All the animals are sleeping, and the laundry’s in off the line. The coffee pot’s been emptied and I’ve nothing but time…Trooper had a short turnaround today, waking after 4a and tired even at lunch with a few hours left. We flipped a coin – should I leave for errands or stay home, still in pajamas, and do what pleases me? The tails won, my ass still in the chair with Ralph Vaughan Williams’ serenading the muse.
It reminds me of a time and a place, rather long ago…
A third floor apartment, my first, alone…with hardly a stick of furniture other than my bed and a cheap record player. And my books. Long bus trips to the library for the records and pages that filled my long hours. It is when I found that music…
I paid a pittance to cover the windows, the pink mini-blinds on clearance, but the coverage necessary to avoid the hotel of ill repute across PDL with direct views. I could not know how, at a certain time of year, the setting sun would suffuse that room with the warmest, most comforting shade of pink and gold – what heaven’s light must be like. Incongruous with the hell that was wrought in those walls.
It was an interesting place to live – quite near a nightlife that I could not afford and close enough to walk to shopping. There was the random gunshot, of course, but that height offered a safety from all but the worst of assailants’ aim. A lot of my youth was spent there, those years when I ought to have been learning more than the lessons taught me.
It is, in my mind, always spring or autumn there. Spring when the flowers were everywhere, prolific, and one picked as I walked, the nectar licked from the end of the blossom. A face waited for me, leaning on that car, arms crossed, a vehicle to announce his status to those who cared to notice. That wry smile showed as I ran with my youth trailing behind me to him. Neither of us could know the path ahead. Death and sorrow, as every fairy tale tells. The tithe of old for happiness, stolen.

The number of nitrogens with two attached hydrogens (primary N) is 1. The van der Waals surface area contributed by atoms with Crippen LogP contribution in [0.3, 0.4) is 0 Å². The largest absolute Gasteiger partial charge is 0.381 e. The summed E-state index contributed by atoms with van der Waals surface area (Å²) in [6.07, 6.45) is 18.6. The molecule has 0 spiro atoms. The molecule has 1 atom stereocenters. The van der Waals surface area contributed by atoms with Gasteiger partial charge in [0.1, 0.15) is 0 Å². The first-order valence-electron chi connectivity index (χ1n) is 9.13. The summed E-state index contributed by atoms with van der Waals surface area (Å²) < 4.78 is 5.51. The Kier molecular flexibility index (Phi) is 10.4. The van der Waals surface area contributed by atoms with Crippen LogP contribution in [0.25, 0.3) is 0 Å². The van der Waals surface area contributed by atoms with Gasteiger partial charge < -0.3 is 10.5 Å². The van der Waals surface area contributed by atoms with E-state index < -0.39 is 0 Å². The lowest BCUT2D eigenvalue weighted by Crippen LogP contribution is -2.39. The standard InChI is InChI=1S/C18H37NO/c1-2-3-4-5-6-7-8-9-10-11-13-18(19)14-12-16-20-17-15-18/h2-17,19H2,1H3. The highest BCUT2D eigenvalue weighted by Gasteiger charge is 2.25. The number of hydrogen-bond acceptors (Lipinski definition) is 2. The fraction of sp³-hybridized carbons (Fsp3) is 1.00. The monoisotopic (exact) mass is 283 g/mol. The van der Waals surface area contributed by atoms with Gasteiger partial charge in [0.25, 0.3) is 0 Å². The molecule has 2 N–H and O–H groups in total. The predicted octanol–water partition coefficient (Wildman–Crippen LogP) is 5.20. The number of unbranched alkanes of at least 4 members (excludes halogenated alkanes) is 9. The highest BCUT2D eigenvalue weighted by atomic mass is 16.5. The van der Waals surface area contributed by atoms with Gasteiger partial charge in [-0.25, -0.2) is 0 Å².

In the autumn, the leaves would cover everything. It was a wooded world at the city’s edge and one could still find pockets of ancient south under the scattered mosaic of fire reds and pumpkin oranges. Stones in empty lots that once led booted feet to pillared entries. In my mind the wind still skurls the leaves about my feet, those ghosts trying to halt my progress – We Were, they seemed to cry out. We were. Anything to be remembered, it seemed.
I spent a great deal of my youth waiting on those unexpected visitations, a scant handful of days. But they still burn brightly in my memory, in my mouth, that nectar so long gone and remembered yet, to be remembered decades from now. We Were.